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Flooring Questions For Ernie Ekberg.. or anyone!

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2004 Monaco Monarch SE - 37'

Our new, to us, RV has some significant flooring issues from a leaky ice maker and I'm pretty sure I'm going to need new subflooring all the way down to the beams when I pull up the linoleum.  So I have few questions.

1.       What would you recommend for a replacement subflooring material?  And how to protect the bottom?

2.       What are the advantages of “engineered flooring”?

3.       Have you every put in electric floor heat under the engineered flooring?  Is that doable?

4.       I think we are going to put new carpeting on the slide out rather than hard floor so we don’t have to deal with the slide out edge rise and fall when it’s in and out.  Any thoughts on that?

Hope you are doing well.
Thanks for your time and recommendations.

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Here's a post that I had done starting last Dec.   Others did comment throughout the project.  Ernie will be the best to comment on types of flooring etc.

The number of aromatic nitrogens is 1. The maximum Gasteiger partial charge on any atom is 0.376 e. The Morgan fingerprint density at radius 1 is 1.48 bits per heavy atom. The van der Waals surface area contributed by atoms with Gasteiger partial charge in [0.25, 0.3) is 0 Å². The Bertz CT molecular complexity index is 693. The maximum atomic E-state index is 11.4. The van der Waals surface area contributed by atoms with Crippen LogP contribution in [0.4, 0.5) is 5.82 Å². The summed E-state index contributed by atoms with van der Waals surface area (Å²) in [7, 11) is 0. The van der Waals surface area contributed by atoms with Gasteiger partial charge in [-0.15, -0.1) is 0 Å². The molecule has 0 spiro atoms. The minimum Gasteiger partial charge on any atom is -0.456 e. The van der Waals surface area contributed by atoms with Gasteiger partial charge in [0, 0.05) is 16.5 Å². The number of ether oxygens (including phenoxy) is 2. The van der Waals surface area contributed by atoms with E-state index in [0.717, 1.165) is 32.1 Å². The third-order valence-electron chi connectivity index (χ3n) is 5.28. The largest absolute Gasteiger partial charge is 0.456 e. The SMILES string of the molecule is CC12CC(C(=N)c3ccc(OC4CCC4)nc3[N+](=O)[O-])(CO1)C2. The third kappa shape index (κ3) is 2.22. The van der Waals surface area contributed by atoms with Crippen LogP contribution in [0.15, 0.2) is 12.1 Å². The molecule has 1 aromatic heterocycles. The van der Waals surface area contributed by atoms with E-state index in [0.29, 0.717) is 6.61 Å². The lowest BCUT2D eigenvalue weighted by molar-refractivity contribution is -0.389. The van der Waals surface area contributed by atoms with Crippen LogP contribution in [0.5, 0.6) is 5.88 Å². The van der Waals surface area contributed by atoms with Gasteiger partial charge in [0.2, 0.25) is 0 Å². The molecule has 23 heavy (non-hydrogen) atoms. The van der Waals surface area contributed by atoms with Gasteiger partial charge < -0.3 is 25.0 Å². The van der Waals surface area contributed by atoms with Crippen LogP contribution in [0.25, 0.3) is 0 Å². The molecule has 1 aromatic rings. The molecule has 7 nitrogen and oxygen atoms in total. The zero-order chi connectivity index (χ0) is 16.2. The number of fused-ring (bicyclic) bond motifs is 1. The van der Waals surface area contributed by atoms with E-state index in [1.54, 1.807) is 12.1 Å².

I did have to replace a ~4X6' piece of subfloor down to the metal subframe.  I did the best I could to salvage the original vapor barrier, and when laying the new subfloor down I spread liquid nail and then used a roller to press it back up against the wood.  Long term won't know if it worked for a while.


Edited by jacwjames
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All this depends on how much damage you have. There should be 2 layers of osb and some felt sandwiched between. I usually just go back with some good hardwood plywood.

Engineered wood is dimensionally stable and when adhered with urethane adhesive stays put and look fabulous. That is all the material I have installed for decades without issues. I have engineered wood in our home and all of our coaches. Dogs, cats, grandkids- we got ‘em.

radiant heat under engineered wood, is not advised, according to the manufacturer we consulted. 
You can put radiant heat under ceramic tile but ceramic tile adds 5 + pounds per square foot to the weight of the coach. Routing the wires for the heat gets quite involved. Plus the cost of the radiant material we have used pushes around $1000. Ernie Ekberg 


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